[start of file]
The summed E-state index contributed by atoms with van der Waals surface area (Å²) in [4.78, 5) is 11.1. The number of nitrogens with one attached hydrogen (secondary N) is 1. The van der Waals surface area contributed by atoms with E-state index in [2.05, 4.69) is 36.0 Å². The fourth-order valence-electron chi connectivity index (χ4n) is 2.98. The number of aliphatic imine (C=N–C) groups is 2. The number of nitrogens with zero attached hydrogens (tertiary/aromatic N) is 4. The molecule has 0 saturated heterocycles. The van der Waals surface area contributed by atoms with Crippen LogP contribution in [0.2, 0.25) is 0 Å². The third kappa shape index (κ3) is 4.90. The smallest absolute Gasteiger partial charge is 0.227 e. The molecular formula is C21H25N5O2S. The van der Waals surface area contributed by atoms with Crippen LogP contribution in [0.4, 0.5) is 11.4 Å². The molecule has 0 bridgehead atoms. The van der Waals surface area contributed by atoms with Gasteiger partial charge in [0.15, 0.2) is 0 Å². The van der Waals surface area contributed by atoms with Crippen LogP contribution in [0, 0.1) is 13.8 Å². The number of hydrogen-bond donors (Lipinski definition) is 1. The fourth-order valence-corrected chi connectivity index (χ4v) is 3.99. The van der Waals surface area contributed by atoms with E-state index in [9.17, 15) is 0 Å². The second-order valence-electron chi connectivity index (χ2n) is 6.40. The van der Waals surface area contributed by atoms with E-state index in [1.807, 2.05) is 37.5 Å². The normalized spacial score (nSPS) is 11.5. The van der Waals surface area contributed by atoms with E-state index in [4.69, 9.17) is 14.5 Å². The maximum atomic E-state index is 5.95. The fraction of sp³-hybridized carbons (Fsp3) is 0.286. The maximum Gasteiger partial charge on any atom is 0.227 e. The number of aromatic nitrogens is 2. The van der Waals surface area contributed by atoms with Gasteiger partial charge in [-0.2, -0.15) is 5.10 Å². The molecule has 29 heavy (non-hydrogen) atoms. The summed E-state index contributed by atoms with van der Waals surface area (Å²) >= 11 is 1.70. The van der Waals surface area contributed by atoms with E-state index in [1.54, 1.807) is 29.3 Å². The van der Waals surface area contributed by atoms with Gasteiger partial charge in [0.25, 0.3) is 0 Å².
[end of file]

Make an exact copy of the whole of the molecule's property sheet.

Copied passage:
The summed E-state index contributed by atoms with van der Waals surface area (Å²) in [4.78, 5) is 11.1. The number of nitrogens with one attached hydrogen (secondary N) is 1. The van der Waals surface area contributed by atoms with E-state index in [2.05, 4.69) is 36.0 Å². The fourth-order valence-electron chi connectivity index (χ4n) is 2.98. The number of aliphatic imine (C=N–C) groups is 2. The number of nitrogens with zero attached hydrogens (tertiary/aromatic N) is 4. The molecule has 0 saturated heterocycles. The van der Waals surface area contributed by atoms with Crippen LogP contribution in [0.2, 0.25) is 0 Å². The third kappa shape index (κ3) is 4.90. The smallest absolute Gasteiger partial charge is 0.227 e. The molecular formula is C21H25N5O2S. The van der Waals surface area contributed by atoms with Crippen LogP contribution in [0.4, 0.5) is 11.4 Å². The molecule has 0 bridgehead atoms. The van der Waals surface area contributed by atoms with Gasteiger partial charge in [0.15, 0.2) is 0 Å². The van der Waals surface area contributed by atoms with Crippen LogP contribution in [0, 0.1) is 13.8 Å². The number of hydrogen-bond donors (Lipinski definition) is 1. The fourth-order valence-corrected chi connectivity index (χ4v) is 3.99. The van der Waals surface area contributed by atoms with E-state index in [9.17, 15) is 0 Å². The second-order valence-electron chi connectivity index (χ2n) is 6.40. The van der Waals surface area contributed by atoms with E-state index in [1.807, 2.05) is 37.5 Å². The normalized spacial score (nSPS) is 11.5. The van der Waals surface area contributed by atoms with E-state index in [4.69, 9.17) is 14.5 Å². The maximum atomic E-state index is 5.95. The fraction of sp³-hybridized carbons (Fsp3) is 0.286. The maximum Gasteiger partial charge on any atom is 0.227 e. The number of aromatic nitrogens is 2. The van der Waals surface area contributed by atoms with Gasteiger partial charge in [-0.2, -0.15) is 5.10 Å². The molecule has 29 heavy (non-hydrogen) atoms. The summed E-state index contributed by atoms with van der Waals surface area (Å²) >= 11 is 1.70. The van der Waals surface area contributed by atoms with E-state index in [1.54, 1.807) is 29.3 Å². The van der Waals surface area contributed by atoms with Gasteiger partial charge in [0.25, 0.3) is 0 Å².